Review: On Turpentine Lane

Title: On Turpentine Lane

Author: Elinor Lipman

Goodreads Summary: At thirty-two, Faith Frankel has returned to her claustro-suburban hometown, where she writes institutional thank-you notes for her alma mater. It’s a peaceful life, really, and surely with her recent purchase of a sweet bungalow on Turpentine Lane her life is finally on track. Never mind that her fiancé is off on a crowdfunded cross-country walk, too busy to return her texts (but not too busy to post photos of himself with a different woman in every state.) And never mind her witless boss, or a mother who lives too close, or a philandering father who thinks he’s Chagall. When she finds some mysterious artifacts in the attic of her new home, she wonders whether anything in her life is as it seems. What good fortune, then, that Faith has found a friend in affable, collegial Nick Franconi, officemate par excellence . . . 

Where do I even start with this one? There is definitely a lesson to be learned here about diving into a novel with preconceived notions about it. Allow me to explain:

I always read the back of a book or the inside of the jacket cover just to see if it has an interesting premise, then I read a few pages and determine whether it is worth the buy. I read the inside of this book jacket and I was intrigued! I thought I was about to go into a novel about a women whose seemingly normal and mundane life get shaken when she makes some sort of discovery in her attic, and the first few pages of the novel are very well written, so I bought it.

The thing is, I was wrong. So very, very wrong.

This novel stars Faith Frankel, a thirty-some year old woman who lives in a small town where other residents include her mother, father, and brother. She had a fiancée who was a businessman-turned-hippie or something like that, and her coworker Nick, who she inevitably ends up with.  It seemed as if every plot point led absolutely nowhere. Faith almost gets fired from her job, but doesn’t. Okay. Faith breaks things off with her fiancée and he’s completely irrelevant for the rest of the story. Fine. Her father cheats on and leaves her mother, but they convince him to come back home. Cool.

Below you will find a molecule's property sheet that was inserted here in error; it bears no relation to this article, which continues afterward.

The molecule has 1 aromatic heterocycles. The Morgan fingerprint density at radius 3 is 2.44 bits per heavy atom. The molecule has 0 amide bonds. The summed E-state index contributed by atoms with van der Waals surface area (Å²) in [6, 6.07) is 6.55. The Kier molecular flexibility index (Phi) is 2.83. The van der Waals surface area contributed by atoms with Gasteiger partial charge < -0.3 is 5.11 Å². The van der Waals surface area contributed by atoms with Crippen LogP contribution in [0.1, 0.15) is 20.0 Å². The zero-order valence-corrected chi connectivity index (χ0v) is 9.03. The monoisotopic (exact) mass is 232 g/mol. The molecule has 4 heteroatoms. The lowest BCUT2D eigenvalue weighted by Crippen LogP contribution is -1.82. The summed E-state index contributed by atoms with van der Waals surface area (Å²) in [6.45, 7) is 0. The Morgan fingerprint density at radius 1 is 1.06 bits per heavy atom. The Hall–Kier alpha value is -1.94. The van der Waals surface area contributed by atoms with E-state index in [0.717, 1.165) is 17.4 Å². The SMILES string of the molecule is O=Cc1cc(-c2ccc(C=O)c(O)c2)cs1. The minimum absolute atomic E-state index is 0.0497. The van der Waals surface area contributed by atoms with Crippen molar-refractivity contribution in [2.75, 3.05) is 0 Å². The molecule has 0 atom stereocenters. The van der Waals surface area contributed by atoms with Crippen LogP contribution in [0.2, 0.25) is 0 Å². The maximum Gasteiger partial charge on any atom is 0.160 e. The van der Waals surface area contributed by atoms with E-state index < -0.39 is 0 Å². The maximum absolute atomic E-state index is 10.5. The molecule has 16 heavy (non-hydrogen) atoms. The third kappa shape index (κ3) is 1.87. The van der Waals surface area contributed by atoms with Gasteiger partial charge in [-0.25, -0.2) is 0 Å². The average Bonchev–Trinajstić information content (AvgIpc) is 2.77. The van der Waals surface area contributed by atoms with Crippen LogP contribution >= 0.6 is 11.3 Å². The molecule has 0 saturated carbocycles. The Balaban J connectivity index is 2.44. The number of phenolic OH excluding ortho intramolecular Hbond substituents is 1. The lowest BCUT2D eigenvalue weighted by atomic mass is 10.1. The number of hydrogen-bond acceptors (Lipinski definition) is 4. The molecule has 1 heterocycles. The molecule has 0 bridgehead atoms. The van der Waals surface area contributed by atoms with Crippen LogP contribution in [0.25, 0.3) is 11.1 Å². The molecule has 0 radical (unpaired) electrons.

The whole time I was reading this, I felt like I was waiting for something, anything, to just happen, and I waited, and waited, and waited until wait..? there are no more pages left to turn. The artifacts that Faith finds in her attic? Yeah, try artifact, singular. It was just a photo-album that was empty except for a couple photos, I’d hardly call that an artifact, but I could just be nitpicking. And let me ask you this: if you saw two babies in a photograph, would you assume them dead because their eyes were closed? That is essentially what our protagonist does, and she pretty much launches her own murder-mystery investigation, and the story just gets sloppy from that point on.

Looking back maybe I was wrong to do this, but after reading the book jacket I assumed that the whole bit about the artifacts, or I guess the photos and the murder mystery, would be the main plot and everything would be subplot material. But it wasn’t. The story about the assumed deaths that took place in her home is brought up, then it goes away for a few chapters, then it is brought up again and Faith finds some new information, then we take a break and focus on her cheating father or workplace romance. It was all very sporadic and poorly executed.

I think what bothers me the most is that the novel would have been better without the murder-mystery subplot. Take that out, and you have a slice of life, romantic comedy about a woman, her family, and finding love in interesting places. Everything that was going through Faith’s head was relatable and true, and I enjoyed the presence of her family in the story; the family dynamic was written very well and their interactions felt real. Even the development of Faith’s relationship with Nick felt genuine, and their interactions were the parts of this novel I enjoyed the most.

The writing was good and the characters were authentic, but I was too distracted by the haphazard plot to fully enjoy these things, which is really disappointing. I’m giving this novel 2.5 stars. Sorry.



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